The Kenyan Scrabble team did have some last minute visa problems - and are three players down. So Francis Wachira is happy to be in London at all. English is Wachira's third language - but Spears don't produce Scrabble sets in Kikuyu or Swahili. Early on in the match, he is saddled with a `heavy rack' (big on consonants). Then a `Carmen Miranda' (I, I, I, I, I). While he considers his words, he deliberately points the tiles on his rack in different directions. Later, I ask why. "Witchcraft, my friend". I think he was joking. But it's not enough to win the £2,500 first prize - the highest Scrabble prize ever paid out in Britain.
Top Scrabblers traditionally come from data-rational occupations, such as computing. But, according to the Olympiad invigilator, a World Champion will need to have a vocabulary of nearly 250,000 words. Shakespeare, poor old devil, could only draw on 30,000. Of course, Scrabblers don't have to understand the meaning of what they're putting down - just whether it takes an `S'. Mark Nyman, the producer of Channel 4's word game Countdown, has bowled up. He's looking for new contestants, based purely on their ability with letters. "Great personality is all well and good, but it's not much use if all you're saying is `Consonant please, Carol'."
Dominic O'Brien prefers numbers anyway. He's Mr Memory. He drops his brain activity to five hertz - roughly equivalent to sleep - then runs through a practice deck of cards in 42.8 seconds. Each card represents a person. The queen of hearts is Lady Di. The ten of spades is Dudley Moore. If the ten of spades follows the queen of hearts, O'Brien pictures Lady Di playing the piano. Then he creates a scenario. "Yesterday it was Guildford High Street. Tomorrow it could be a house party in Spain." In the grand final he breaks the world record, memorising 4,000 random binary numbers. That's a long string of zeros and ones. And television producers are starting to look worried.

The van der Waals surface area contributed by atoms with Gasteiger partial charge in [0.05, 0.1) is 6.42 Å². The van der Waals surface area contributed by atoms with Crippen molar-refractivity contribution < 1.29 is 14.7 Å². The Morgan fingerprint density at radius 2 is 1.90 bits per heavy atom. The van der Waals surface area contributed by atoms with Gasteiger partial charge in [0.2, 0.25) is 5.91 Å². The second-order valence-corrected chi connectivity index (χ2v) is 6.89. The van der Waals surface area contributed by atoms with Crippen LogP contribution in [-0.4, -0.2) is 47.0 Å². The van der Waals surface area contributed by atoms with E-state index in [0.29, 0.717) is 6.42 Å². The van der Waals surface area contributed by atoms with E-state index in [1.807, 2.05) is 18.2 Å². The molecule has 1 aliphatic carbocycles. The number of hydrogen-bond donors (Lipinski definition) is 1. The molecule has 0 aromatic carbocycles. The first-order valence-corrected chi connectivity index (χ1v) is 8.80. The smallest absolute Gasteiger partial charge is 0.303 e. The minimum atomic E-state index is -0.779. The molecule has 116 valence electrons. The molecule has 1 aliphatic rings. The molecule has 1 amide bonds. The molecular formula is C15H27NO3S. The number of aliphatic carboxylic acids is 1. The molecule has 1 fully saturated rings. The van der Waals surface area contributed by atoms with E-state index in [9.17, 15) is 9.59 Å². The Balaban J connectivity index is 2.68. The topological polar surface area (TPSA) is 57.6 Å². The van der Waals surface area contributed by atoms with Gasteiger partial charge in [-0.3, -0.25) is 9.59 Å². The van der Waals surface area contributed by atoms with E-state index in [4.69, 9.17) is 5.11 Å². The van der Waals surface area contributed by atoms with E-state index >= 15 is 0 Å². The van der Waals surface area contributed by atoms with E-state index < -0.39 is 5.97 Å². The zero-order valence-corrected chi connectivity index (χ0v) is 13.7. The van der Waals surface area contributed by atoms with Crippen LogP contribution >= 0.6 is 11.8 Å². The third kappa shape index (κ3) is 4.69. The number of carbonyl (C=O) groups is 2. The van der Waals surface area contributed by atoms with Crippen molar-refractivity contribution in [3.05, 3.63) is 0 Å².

The act of thinking just isn't very televisual. "It's never going to be 'Great - the Mind Olympiad's on tv!'" says Howard Hill, producer for Worldwide Television News. He wants to bring the games to life on-screen with commentary and pull-down graphics. "It all needs to be a bit more funky." The PR company charged with selling the Olympiad really wants funky. "The power of the mind is just as sexy as a finely-tuned body" runs one of their press releases. "The sex organ that is easily the largest on Earth - not your genitals, your brain!" Then a young Eastern European girl walks past in the shortest of skirts. "It could be funky" says Hill. "If she ever becomes a grandmaster."
It is humid. Certainly too humid for anoraks. So the mental athletes are coming smart/casual. They seem to sweat more than physical athletes. And wash less. The smell on level one (chess/abalone/rummikub) is unbearably male. The female of the species has - by and large - chosen to stay away. "Mens sana in corpore sano" says Buzan, the creator of Mind Maps and Olympiad organiser, whenever a microphone is near. He maintains that physical and mental fitness go hand in hand. He obviously hasn't been up to Magic: The Gathering on level five, where sallow-skinned youths look like they could all do with a plateful of vegetables and some natural light.